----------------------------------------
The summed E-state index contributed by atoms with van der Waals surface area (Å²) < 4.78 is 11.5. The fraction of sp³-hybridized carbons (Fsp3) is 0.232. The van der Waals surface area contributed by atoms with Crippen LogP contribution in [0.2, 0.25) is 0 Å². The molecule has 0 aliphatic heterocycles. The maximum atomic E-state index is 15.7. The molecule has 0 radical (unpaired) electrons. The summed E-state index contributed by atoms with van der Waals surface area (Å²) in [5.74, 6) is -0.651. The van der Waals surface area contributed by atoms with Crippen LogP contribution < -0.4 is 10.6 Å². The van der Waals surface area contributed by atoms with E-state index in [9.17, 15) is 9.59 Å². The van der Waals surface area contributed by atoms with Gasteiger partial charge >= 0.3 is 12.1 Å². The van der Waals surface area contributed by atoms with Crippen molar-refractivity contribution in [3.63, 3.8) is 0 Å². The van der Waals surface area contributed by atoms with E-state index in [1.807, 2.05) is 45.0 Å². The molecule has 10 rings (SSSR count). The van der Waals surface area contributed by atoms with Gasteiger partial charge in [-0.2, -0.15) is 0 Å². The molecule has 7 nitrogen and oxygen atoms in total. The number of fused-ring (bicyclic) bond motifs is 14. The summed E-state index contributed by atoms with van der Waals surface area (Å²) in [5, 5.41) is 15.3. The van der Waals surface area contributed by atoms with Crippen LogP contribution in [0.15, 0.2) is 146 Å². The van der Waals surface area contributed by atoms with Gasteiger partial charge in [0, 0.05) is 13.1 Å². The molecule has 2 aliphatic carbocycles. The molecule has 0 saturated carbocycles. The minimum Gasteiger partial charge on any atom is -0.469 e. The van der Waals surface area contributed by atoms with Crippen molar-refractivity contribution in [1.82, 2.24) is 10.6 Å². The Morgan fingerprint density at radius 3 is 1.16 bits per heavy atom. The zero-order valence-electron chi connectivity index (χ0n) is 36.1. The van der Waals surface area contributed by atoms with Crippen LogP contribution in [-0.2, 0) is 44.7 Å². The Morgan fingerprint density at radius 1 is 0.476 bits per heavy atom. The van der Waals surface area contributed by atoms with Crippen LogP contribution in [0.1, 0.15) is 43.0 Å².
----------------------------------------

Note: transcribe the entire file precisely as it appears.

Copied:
The summed E-state index contributed by atoms with van der Waals surface area (Å²) < 4.78 is 11.5. The fraction of sp³-hybridized carbons (Fsp3) is 0.232. The van der Waals surface area contributed by atoms with Crippen LogP contribution in [0.2, 0.25) is 0 Å². The molecule has 0 aliphatic heterocycles. The maximum atomic E-state index is 15.7. The molecule has 0 radical (unpaired) electrons. The summed E-state index contributed by atoms with van der Waals surface area (Å²) in [5.74, 6) is -0.651. The van der Waals surface area contributed by atoms with Crippen LogP contribution < -0.4 is 10.6 Å². The van der Waals surface area contributed by atoms with E-state index in [9.17, 15) is 9.59 Å². The van der Waals surface area contributed by atoms with Gasteiger partial charge >= 0.3 is 12.1 Å². The van der Waals surface area contributed by atoms with Crippen molar-refractivity contribution in [3.63, 3.8) is 0 Å². The van der Waals surface area contributed by atoms with E-state index in [1.807, 2.05) is 45.0 Å². The molecule has 10 rings (SSSR count). The van der Waals surface area contributed by atoms with Gasteiger partial charge in [-0.2, -0.15) is 0 Å². The molecule has 7 nitrogen and oxygen atoms in total. The number of fused-ring (bicyclic) bond motifs is 14. The summed E-state index contributed by atoms with van der Waals surface area (Å²) in [5, 5.41) is 15.3. The van der Waals surface area contributed by atoms with Crippen LogP contribution in [0.15, 0.2) is 146 Å². The van der Waals surface area contributed by atoms with Gasteiger partial charge in [0, 0.05) is 13.1 Å². The molecule has 2 aliphatic carbocycles. The molecule has 0 saturated carbocycles. The minimum Gasteiger partial charge on any atom is -0.469 e. The van der Waals surface area contributed by atoms with Crippen molar-refractivity contribution in [1.82, 2.24) is 10.6 Å². The Morgan fingerprint density at radius 3 is 1.16 bits per heavy atom. The zero-order valence-electron chi connectivity index (χ0n) is 36.1. The van der Waals surface area contributed by atoms with Crippen LogP contribution in [-0.2, 0) is 44.7 Å². The Morgan fingerprint density at radius 1 is 0.476 bits per heavy atom. The van der Waals surface area contributed by atoms with Crippen LogP contribution in [0.1, 0.15) is 43.0 Å².